The chances of my Dad wandering are close to nil. He is not very mobile and he is afraid to go out. Of course there are all kinds of things that could happen, but it has been 2 years since he last made any food or drinks for himself and now he is incontinent he mostly stays in his chair. Of course he could get frightened or something but he is mostly sleeping. Something could happen but...

My sister does sometimes get annoyed at me for being away but it's not the primary annoyance. She has always been pro put Dad in a home. She has often had an uneasy relationship with my mother and she can be over-dramatic. I have a great relationship with her in general, but have to tread carefully when disagreeing. My feeling too is if she doesn't like it, she could sit with him, but I can't say that since I'm not in a position to sit with him at all!

I'll call my Mum tonight and ask her how things are going, and sound out what is happening. I can also ask the neighbours. I have to be more careful when talking to my sister...

Thanks again. If anyone else has any suggestions, I'd be pleased to hear.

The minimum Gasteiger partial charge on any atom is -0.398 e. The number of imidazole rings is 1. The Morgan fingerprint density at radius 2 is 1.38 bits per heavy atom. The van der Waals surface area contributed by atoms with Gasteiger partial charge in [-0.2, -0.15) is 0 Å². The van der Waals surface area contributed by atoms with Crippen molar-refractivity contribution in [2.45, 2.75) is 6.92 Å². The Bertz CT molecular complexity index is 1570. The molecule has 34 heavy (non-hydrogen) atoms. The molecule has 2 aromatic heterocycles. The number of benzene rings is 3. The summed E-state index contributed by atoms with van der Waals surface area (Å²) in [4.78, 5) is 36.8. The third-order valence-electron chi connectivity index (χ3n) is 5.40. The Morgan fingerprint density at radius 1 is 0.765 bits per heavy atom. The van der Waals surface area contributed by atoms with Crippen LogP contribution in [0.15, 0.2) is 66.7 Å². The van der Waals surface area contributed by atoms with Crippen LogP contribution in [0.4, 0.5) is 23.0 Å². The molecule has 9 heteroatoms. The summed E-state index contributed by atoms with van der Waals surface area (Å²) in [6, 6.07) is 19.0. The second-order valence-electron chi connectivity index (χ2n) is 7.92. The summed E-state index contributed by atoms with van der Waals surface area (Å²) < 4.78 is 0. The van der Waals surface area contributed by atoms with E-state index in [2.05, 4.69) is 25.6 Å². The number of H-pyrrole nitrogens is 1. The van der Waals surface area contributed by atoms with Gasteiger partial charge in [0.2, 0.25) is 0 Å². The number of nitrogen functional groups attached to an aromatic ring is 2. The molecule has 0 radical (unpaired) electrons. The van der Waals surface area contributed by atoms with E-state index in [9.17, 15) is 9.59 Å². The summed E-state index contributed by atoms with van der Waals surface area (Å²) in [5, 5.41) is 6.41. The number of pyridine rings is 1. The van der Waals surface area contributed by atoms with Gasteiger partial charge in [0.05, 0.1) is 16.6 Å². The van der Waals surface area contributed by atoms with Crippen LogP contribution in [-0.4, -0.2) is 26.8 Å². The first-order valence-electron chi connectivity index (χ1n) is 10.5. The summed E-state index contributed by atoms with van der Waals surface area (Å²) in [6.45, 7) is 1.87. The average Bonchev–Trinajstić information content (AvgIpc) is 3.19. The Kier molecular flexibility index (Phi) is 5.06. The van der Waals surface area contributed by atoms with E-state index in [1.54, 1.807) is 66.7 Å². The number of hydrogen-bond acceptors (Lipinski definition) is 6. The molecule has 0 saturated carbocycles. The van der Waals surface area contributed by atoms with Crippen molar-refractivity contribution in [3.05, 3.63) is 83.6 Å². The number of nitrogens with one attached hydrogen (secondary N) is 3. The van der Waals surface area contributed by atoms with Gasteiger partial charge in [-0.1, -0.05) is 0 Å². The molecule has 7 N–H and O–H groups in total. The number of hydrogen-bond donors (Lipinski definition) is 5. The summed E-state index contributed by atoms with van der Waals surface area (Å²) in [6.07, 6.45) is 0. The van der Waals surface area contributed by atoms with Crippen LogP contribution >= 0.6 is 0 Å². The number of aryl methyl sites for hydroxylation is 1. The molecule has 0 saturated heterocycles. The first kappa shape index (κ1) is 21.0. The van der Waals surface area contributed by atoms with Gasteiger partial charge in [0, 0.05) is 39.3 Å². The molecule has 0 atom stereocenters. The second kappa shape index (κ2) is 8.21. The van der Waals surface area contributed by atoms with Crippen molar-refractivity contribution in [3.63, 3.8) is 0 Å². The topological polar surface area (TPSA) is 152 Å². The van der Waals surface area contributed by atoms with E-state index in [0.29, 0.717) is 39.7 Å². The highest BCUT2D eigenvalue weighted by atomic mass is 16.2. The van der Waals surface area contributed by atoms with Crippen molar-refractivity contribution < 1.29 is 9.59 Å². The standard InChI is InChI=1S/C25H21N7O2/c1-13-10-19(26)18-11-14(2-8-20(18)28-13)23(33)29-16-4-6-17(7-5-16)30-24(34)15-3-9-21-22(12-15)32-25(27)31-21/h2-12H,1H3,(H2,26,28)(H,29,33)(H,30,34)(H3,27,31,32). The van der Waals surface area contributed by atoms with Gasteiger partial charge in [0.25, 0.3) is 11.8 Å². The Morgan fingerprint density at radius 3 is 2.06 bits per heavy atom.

Registered User
May 18, 2014
Your mother does seem to get a lot of care/respite during the day, is there any chance some of these hours can be transferred to just one of the evenings, or are her visits to neighbours just last minute things? You are in a difficult situation and I can understand your sister's concern. Truth is your father would have probably fallen even if someone was with him and thankfully the neighbours were there to help, but there are other safety issues and anticipating all is difficult, my mum now lives with me and its usually a case of something happening and then I put things in place in case it happens again. How do the caring neighbours feel about this responsibility? is it possible they are being paid a small amount to do this? Legally, I think there is only a problem in case of fire, but not sure about that. Sounds like your parents are getting lots of support and your mother seems to have got the right balance at the moment.


Registered User
May 21, 2014
I don't know where your parents live but in my borough, sitting service is free once agreed upon. I do not think your mother is doing anything wrong but it might not hurt to have someone official sit with him. It might appease your sister and your dad might get enjoyment out of it. Plus your mother will know for sure he is in safe hands, just in case a fire breaks out, he falls ill or has another tumble. Get another assessment from social services. Your mother is entitled to it. She seems to be doing a good job but she also has the right to her own life.